This well-preserved hawte' is painted in the red-and-orange-on-cream
style which flourished in Late Classic times in the east-central Petén
lowlands west of the Belize River. The central medallion shows a lord seated
cross-legged on a throne with an embellished back and four-legged spotted
pelt cushion. Adorned in the elaborate feathered headdress, regalia and
jewelry indicating elite cahal status, the lord is staring intently
and gesturing to his right, pursing his lips. The focus of his stare is
a zoomorphic double-crested creature with a pseudoglyph-like object on its
back. On the interior vessel sidewall four similarly-oriented cormorants
with extended tailfeathers are separated by rectangular areas edged with
parallel bars, a motif echoed in the space upon which the throne floats.
The outer rims of the central medallion and the inner sidewall are banded
with repeated vertical bar symbols. On the exterior sidewall two black lines
paralleling the red rims are connected by a repeated series of slightly
slanted black I-shaped columns, each pair enclosing a similarly oriented
oblong "cloud" of color, now greyish, possibly originally green.
The hollowed tripod legs each have three horizontal grey-black stripes and
two vertical openings for the rattle of the encapsulated balls, two of which
The composition of this vessel incorporates many elements of Maya iconography. Elements of the imagery on the interior of the vessel suggest the Underworld and the Overworld, and the exterior pattern of colored oblongs in columned spaces suggests the forested and architectural Middleworld. The elaborate headdress may portray a large image of a deity (the headband resembling smiling teeth, and the square plaque, an eye with the hook-and-bar symbol of the Maize God). It hosts a smaller open-mouthed deity (viewed best under raking light) similar to a Cauac figure, from whose cleft head springs life-creating maize. The zoomorphic protrusion (the snout of the larger deity image), which has been interpreted as a Cauac Monster, ejects an oval shape (perhaps life-giving sustenance). The lord's attention and gesture focuses, as in response, on the flying or descending zoomorphic, double-crested creature in the heavenly space bracketed by two three-star constellations (perhaps "Three Stone Place," morning and evening). The open limbs of this creature suggest the Heavenly Mouth, and descending from heaven, the creature may reaffirm the lord's heavenly descent. Beneath the lord's throne and between the cormorants, dotted water and stylized waterworlds suggest the nether regions. The painter of this vessel adopts a simplified pictorial and stylistic approach with a dynamic rectilinear compositional balance, as compared with the high scribal hieroglyphic regimens of the imperial workshops, where calligraphic line and glyphic content generally trump illustrative design. Key glyphic concepts, nevertheless, may be discernable in this vessel. The headdress may identify the dedicatee god or gods, and the repeated motif of vertical bars connected by a lower horizontal in the bands around the medallion and the rim may include abstractions of the Initial Sign (a-ya, "came into being") which starts the "Primary Standard Sequence" or "PSS" of hieroglyphs. The pseudoglyph-like structure on the back of the zoomorphic flying-descending creature suggests, as to its bottom half, the tripod vessel type (a second indicator of the PSS), and the top half suggests its construction, a flame, and its contents, a maize-loaf-like drop shape in the path of the oval shape ejected by the headdress snout, information embraced by third and fourth indicators of the PSS. The remaining indicators of the PSS, the identity of the owner and/or the artist, may perhaps be symbolized by the zoomorphic flying-descending creature itself (note, e.g., the plume).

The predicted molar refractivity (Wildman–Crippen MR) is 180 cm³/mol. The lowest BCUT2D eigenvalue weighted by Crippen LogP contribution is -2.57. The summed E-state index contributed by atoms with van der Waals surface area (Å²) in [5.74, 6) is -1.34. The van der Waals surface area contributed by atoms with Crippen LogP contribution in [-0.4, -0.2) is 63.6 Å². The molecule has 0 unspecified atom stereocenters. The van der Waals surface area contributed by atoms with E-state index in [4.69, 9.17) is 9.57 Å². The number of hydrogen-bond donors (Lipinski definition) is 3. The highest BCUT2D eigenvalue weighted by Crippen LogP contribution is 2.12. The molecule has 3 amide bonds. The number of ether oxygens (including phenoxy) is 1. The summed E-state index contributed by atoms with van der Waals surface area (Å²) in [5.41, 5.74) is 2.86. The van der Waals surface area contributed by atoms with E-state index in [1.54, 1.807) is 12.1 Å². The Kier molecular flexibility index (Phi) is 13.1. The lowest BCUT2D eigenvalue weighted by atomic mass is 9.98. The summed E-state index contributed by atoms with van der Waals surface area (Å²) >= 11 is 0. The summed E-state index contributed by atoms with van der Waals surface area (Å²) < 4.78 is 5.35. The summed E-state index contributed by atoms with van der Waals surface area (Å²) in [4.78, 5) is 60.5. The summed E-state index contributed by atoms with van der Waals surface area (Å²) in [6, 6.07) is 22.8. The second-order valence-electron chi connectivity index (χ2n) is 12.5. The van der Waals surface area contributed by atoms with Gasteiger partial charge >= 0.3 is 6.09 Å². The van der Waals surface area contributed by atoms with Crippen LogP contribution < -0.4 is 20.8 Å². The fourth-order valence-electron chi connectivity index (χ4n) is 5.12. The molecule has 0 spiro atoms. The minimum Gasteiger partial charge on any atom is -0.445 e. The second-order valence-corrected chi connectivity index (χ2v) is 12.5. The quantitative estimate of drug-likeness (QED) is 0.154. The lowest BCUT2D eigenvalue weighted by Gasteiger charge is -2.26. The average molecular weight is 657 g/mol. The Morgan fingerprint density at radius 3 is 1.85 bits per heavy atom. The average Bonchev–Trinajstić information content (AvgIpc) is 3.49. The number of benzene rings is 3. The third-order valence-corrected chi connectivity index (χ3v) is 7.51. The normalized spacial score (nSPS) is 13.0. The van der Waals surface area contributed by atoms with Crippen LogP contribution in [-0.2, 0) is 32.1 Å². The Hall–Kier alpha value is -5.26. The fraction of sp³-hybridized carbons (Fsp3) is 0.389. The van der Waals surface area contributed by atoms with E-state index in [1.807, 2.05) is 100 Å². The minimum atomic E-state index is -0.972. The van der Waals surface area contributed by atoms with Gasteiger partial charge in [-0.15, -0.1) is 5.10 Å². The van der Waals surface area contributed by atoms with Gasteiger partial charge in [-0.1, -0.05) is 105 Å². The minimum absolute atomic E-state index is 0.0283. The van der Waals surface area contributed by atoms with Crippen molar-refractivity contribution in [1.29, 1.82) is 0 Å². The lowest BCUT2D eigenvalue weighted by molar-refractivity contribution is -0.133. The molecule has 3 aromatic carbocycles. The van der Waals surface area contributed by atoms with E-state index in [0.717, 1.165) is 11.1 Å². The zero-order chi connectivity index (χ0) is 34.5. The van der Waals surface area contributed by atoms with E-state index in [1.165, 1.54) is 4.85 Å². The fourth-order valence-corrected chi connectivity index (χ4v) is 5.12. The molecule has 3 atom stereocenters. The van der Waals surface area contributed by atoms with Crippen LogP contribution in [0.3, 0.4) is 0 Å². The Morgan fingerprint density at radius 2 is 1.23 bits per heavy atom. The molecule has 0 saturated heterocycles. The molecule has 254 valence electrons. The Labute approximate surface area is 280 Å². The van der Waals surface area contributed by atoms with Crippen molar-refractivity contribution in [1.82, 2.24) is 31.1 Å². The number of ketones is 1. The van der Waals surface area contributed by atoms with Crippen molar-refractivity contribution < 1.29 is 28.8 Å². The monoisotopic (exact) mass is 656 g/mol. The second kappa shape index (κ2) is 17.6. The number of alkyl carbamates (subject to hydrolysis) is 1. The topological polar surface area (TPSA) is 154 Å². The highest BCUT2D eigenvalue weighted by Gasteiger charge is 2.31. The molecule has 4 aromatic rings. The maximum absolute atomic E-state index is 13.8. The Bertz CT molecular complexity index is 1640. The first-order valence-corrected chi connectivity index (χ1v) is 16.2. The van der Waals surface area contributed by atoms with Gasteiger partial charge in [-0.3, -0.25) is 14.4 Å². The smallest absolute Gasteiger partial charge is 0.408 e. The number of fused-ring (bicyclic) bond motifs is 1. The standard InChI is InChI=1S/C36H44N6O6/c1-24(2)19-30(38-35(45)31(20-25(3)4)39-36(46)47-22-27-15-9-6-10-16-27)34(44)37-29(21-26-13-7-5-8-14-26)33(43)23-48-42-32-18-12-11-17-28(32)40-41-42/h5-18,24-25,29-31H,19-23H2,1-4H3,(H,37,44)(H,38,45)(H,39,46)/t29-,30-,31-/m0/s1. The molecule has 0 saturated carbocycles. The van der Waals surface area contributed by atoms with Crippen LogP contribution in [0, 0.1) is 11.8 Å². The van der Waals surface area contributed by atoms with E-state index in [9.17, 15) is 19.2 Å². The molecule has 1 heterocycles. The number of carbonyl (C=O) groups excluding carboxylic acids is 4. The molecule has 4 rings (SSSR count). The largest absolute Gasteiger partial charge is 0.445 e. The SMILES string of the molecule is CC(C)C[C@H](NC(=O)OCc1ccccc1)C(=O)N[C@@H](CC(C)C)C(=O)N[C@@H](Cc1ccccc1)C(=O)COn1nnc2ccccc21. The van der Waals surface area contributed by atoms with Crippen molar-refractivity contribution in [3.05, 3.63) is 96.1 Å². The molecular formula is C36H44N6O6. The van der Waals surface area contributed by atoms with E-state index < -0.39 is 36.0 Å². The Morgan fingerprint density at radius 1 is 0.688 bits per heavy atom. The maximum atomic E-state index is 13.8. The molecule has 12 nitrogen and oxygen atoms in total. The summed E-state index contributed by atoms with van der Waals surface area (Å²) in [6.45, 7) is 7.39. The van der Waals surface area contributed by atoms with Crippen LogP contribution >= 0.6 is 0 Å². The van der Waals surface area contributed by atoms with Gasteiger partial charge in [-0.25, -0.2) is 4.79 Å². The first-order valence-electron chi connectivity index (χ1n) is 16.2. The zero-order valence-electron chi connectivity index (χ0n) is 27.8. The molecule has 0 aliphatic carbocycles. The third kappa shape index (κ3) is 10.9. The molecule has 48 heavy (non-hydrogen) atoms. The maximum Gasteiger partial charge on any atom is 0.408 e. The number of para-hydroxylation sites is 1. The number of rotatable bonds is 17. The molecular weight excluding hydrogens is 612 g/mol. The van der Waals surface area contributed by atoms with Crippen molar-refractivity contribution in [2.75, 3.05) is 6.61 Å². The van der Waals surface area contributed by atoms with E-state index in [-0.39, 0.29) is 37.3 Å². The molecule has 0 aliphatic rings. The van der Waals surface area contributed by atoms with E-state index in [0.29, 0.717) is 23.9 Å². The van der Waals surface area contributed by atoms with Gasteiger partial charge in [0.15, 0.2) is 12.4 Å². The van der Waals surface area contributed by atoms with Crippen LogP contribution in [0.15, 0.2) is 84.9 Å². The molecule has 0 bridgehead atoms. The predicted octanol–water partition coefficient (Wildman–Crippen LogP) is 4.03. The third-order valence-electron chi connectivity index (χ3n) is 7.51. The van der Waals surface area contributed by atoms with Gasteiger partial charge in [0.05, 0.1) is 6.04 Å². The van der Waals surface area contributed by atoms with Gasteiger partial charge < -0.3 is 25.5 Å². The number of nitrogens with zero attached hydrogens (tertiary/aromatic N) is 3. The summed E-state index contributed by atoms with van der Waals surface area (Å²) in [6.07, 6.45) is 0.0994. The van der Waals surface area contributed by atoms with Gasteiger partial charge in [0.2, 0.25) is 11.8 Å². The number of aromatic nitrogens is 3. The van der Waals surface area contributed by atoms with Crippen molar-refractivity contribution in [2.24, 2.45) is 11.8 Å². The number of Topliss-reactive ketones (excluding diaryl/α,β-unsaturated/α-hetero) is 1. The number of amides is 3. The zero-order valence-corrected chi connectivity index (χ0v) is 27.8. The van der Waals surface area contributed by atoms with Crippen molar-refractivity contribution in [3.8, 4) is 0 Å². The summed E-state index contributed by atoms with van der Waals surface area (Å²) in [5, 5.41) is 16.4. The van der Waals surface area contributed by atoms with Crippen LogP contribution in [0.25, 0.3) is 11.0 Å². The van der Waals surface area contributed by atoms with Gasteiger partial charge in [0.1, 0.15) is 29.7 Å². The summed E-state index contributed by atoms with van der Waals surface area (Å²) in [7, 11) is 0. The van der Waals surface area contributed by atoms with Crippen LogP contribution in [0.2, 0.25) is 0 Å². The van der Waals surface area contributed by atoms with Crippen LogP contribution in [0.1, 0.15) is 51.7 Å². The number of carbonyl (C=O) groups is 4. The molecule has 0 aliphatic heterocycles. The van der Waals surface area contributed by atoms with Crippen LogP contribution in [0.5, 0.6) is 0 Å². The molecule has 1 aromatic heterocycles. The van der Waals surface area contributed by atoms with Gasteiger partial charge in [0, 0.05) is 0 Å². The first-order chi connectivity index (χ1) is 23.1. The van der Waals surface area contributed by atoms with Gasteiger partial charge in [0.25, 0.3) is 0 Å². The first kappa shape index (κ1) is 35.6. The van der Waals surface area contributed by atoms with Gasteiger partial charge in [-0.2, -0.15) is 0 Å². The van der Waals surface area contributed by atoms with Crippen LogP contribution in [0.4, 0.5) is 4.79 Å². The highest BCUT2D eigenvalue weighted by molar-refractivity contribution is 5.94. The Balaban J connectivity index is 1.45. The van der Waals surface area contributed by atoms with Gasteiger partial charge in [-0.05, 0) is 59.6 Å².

Condition: very good overall, the slips strong and bright but aged and pitted and abraded here and there, small rim chip and various leaf and root impressions on the exterior.
Reference: Maya Vase Database K9056
Chase, Diane Z., and Chase, Arlen F., Mesoamerican Elites: An Archaeological Assessment, Norman and London: University of Oklahoma Press, 1992 (cf. fig. 14.1 as to ahau and cahal).
Reents-Budet, Dorie, Painting the Maya Universe: Royal Ceramics of the Classic Period, Durham and London: Duke University Press, 1994 (cf. cat. 68 and fig. 6.21, cat. 1 and fig. 2.1; cat. 4 and fig. 2.2).
Schele, Linda, and Miller, Mary Ellen, The Blood of Kings: Dynasty and Ritual in Maya Art, New York: George Brazillier, Inc., and Fort Worth, Kimbell Art Museum, 1986 (cf. fig. 23a and b).
Smith, Robert E., Ceramic Sequence at Uaxactun, Guatemala, New Orleans: Middle American Research Institute, Tulane University, 1955 (cf. fig. 9m, burial A38, Tepeu 2).
Christie's Paris, sale 5057 (12 June 2003), lot 622, p. 184